Why Is Workplace Monitoring Necessary?

Question: 

I just noticed that there are a number of cameras monitoring me in my workplace.  I’m not sure why I never noticed it before but as I look around, there appears to be a number of “eyes in the sky”.  Is this legal?  It really makes me feel uncomfortable and I can’t believe they stoop so low to make sure I am working.

Answer: 

The types of monitoring that employers are doing these days are numerous.  Video cameras, GPS in cars, worksite/computer monitoring, telephone monitoring, video and audio recording, and wireless communications are just a few of the types of monitoring conducted in the workplace today. As technology expands, monitoring also expands well beyond what we traditionally think of regarding surveillance.  You mention the “eyes in the sky” but have you ever considered that many employers are also reviewing social media accounts, medical / health insurance usage, and biometric screening – just to name a few.  Although the types of monitoring employers do continue to expand, it is definitely not something new.  ABC news estimates that 78% of employers do some type of monitoring in the workplace.

Regardless of the type of monitoring being done, it is important to note that most monitoring is not being done to “watch you” but rather to keep you (and their equipment, their reputation, their company) safe.  There are laws in place both on the federal and state level that limit what types of monitoring can be done.  Society for Human Resources Management provides an informational link to state laws regarding workplace (traditional surveillance) monitoring. Laws surrounding the other types of data monitoring continue to evolve.

Finally, it is important to note that most employers are very clear about monitoring in the workplace.  Review your employee handbook, union contract, staff meeting discussions/memos, or even equipment stickers (computers) for notification that monitoring is being conducted.  If the monitoring is making you feel uncomfortable, speak with your employer.  There is most likely a legitimate reason as to why the monitoring is being conducted, so just ask.  You may just learn that those devices are there to keep you safe and protect you, not for babysitting.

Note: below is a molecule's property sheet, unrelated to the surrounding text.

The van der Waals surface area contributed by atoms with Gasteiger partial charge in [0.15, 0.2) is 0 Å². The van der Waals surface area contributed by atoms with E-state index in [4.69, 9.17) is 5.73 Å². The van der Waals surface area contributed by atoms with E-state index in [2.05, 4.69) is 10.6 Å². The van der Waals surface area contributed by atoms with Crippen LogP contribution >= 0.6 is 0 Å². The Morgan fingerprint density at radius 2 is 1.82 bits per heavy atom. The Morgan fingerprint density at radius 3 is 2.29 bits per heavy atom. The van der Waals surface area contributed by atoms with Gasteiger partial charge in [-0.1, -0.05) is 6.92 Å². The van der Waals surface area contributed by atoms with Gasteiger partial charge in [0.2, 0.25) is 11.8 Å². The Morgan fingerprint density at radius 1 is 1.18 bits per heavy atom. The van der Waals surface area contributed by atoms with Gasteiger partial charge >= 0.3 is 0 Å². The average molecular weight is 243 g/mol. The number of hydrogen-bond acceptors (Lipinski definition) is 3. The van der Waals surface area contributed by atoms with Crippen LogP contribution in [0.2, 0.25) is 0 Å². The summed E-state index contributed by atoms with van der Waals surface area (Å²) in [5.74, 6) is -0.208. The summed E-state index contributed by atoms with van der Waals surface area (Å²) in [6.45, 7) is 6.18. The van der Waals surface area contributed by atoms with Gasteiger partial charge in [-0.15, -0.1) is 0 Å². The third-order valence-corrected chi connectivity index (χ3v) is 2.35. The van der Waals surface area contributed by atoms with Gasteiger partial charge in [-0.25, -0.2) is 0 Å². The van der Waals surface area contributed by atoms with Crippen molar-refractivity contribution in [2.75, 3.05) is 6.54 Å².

Having easy to read and understand policies and procedures can help alleviate a lot of problems in the workplace. Not only do they set the stage for what is deemed inappropriate, they can also provide guidelines for what is considered acceptable, and even expected, behavior. strategic HR inc. receives numerous requests to review and rewrite employee handbooks on a regular basis, especially with the number of recent federal guideline changes. If you haven’t updated your handbook in the last few years, now may be a good time. For more information on how we can help you with Employee Relations and employee handbooks, please visit our Employee Relations page.